Screen Plays: Alfie, 1966: The Family Way with Roy Boulting and Jeffery Dell, 1966: Alfie, Darling: Spring and Port Wine.

Radio Plays: Timothy, 1956; My Flesh, My Blood, 1957; She'll Make Trouble, 1958; June Evening, 1958: Late Night on Watling Street, 1959; The Long Carry, 1959; Seeing a Beauty Queen Home, 1960; On The Run, 1960; Wigan To Rome, 1960; '30 - '60, 1960; Jackie Crowe, 1962; Alfie Elkins and His Little Life, 1962; November Day, 1963; The Mystery, 1973; A Special Occasion, 1982.

Television Plays: Nathaniel Titark series, 1957; Starr and Company series, 1958; Yorky series, with Allan Prior, 1960-61; Looking for Frankie, 1961; Honeymoon Postponed, 1961; Somewhere for the Night, 1962; It's Your Move, 1967.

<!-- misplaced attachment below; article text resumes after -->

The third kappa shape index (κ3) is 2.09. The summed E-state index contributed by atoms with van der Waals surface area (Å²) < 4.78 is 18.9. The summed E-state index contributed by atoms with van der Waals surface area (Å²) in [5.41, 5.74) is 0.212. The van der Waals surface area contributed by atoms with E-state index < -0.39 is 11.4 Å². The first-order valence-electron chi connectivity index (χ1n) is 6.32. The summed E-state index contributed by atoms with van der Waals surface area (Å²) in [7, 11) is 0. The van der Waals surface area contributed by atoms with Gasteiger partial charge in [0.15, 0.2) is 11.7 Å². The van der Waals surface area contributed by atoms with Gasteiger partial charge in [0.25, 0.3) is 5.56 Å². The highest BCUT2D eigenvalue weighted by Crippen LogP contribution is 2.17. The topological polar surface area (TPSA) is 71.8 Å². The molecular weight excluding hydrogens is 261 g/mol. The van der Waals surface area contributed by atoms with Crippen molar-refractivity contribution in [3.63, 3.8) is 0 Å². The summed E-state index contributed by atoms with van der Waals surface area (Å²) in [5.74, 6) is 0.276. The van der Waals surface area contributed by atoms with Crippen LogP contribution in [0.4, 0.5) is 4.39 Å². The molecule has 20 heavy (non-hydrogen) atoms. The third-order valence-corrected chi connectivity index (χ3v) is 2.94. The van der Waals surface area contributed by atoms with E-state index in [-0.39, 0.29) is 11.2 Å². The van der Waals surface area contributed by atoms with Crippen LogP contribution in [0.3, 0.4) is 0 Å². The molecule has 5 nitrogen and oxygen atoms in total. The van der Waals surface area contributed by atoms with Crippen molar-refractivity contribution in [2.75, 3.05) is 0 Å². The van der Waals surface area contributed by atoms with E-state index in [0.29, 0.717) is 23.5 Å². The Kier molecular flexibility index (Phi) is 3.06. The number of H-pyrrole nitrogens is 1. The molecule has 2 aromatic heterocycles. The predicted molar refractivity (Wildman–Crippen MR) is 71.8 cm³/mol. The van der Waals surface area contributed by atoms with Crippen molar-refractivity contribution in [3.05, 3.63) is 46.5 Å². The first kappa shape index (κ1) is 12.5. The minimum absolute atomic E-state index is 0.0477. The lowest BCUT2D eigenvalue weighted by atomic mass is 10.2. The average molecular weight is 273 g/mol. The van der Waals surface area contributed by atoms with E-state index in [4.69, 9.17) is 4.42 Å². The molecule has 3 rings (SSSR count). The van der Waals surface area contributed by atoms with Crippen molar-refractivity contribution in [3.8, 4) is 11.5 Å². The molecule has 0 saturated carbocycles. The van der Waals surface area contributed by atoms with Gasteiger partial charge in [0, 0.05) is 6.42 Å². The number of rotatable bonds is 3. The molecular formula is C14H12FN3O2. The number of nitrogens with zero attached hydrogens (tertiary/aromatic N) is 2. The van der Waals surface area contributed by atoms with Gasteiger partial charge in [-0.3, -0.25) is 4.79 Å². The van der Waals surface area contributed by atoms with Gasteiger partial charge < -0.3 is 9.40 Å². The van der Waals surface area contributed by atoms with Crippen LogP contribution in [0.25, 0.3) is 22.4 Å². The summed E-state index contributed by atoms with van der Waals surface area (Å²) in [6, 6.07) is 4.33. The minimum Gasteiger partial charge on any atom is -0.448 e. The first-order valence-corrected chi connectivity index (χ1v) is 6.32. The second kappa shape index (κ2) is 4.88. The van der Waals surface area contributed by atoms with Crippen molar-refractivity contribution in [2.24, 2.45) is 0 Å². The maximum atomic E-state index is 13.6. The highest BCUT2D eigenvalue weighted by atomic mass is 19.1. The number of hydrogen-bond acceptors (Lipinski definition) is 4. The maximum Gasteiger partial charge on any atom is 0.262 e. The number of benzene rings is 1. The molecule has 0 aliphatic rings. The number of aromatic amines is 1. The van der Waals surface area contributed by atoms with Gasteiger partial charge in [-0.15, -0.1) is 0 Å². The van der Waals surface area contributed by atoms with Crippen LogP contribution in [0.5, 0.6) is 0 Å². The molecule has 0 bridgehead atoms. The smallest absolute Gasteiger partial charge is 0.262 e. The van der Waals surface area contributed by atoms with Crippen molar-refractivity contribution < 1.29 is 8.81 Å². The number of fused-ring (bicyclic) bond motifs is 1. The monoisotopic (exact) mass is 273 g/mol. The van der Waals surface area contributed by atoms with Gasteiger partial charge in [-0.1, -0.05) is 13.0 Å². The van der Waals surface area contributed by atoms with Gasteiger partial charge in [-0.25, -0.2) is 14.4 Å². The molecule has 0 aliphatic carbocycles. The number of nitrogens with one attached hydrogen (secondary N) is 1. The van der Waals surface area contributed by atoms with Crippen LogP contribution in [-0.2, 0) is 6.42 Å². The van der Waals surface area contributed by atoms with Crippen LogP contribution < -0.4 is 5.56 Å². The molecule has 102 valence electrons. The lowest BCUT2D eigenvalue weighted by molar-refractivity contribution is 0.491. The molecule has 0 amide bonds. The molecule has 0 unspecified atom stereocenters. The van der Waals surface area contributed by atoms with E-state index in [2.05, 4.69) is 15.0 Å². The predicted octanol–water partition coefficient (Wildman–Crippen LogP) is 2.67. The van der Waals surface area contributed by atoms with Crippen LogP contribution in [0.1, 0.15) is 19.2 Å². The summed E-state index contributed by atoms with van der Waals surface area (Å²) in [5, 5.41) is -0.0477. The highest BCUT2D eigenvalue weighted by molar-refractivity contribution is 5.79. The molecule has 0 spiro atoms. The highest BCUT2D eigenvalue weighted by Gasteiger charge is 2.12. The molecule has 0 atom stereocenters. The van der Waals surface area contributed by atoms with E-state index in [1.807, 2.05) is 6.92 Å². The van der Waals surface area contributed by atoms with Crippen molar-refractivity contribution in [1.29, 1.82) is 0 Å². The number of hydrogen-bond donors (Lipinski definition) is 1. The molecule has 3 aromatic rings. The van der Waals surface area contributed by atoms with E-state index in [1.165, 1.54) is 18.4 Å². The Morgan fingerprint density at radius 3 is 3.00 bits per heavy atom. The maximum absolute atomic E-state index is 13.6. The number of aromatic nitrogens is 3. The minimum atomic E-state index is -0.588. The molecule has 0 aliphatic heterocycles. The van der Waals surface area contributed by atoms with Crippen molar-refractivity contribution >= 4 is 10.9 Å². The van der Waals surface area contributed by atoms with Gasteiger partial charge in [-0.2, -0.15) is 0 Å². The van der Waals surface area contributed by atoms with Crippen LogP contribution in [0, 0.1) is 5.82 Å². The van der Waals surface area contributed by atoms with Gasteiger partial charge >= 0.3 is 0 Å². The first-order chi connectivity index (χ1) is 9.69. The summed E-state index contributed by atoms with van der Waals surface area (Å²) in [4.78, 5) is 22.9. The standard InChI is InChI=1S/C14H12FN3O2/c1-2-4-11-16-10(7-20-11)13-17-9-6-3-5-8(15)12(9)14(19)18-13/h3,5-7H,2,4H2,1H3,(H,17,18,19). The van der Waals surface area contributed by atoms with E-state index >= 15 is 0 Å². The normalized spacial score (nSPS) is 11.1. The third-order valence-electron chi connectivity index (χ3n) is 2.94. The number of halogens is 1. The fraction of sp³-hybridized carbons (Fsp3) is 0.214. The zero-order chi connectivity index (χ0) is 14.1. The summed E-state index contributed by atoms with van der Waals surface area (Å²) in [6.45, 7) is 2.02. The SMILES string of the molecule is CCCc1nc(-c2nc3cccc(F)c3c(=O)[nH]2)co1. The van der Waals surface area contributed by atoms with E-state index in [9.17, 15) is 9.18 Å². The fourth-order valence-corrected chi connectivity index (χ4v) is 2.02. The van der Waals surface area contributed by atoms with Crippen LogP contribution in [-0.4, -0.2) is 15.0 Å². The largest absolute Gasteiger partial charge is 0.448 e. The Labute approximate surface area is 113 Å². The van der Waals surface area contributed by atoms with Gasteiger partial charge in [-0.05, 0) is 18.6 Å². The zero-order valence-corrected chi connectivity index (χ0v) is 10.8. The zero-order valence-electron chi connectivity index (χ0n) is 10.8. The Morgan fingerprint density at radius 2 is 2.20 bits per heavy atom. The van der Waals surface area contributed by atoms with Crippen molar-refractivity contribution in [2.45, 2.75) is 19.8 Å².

Novels: Rafe Granite, London, Pilot Press, 1947. One Small Boy, London, MacGibbon and Kee, 1957. Alfie, London, MacGibbon and Kee, and New York, Ballantine, 1966. Alfie Darling, London, MacGibbon and Kee, 1970; New York, Simon and Schuster, 1971.

Short Stories: Later Night on Watling and Other Stories, London, MacGibbon and Kee, 1959; New York, Ballantine, 1966. The Goalkeeper's Revenge and Other Stories, London, Harrap, 1961. The Goalkeeper's Revenge and Spit Nolan, London, Macmillan, 1974. The Bees Have Stopped Working and Other Stories, Exeter, Wheaton, 1976.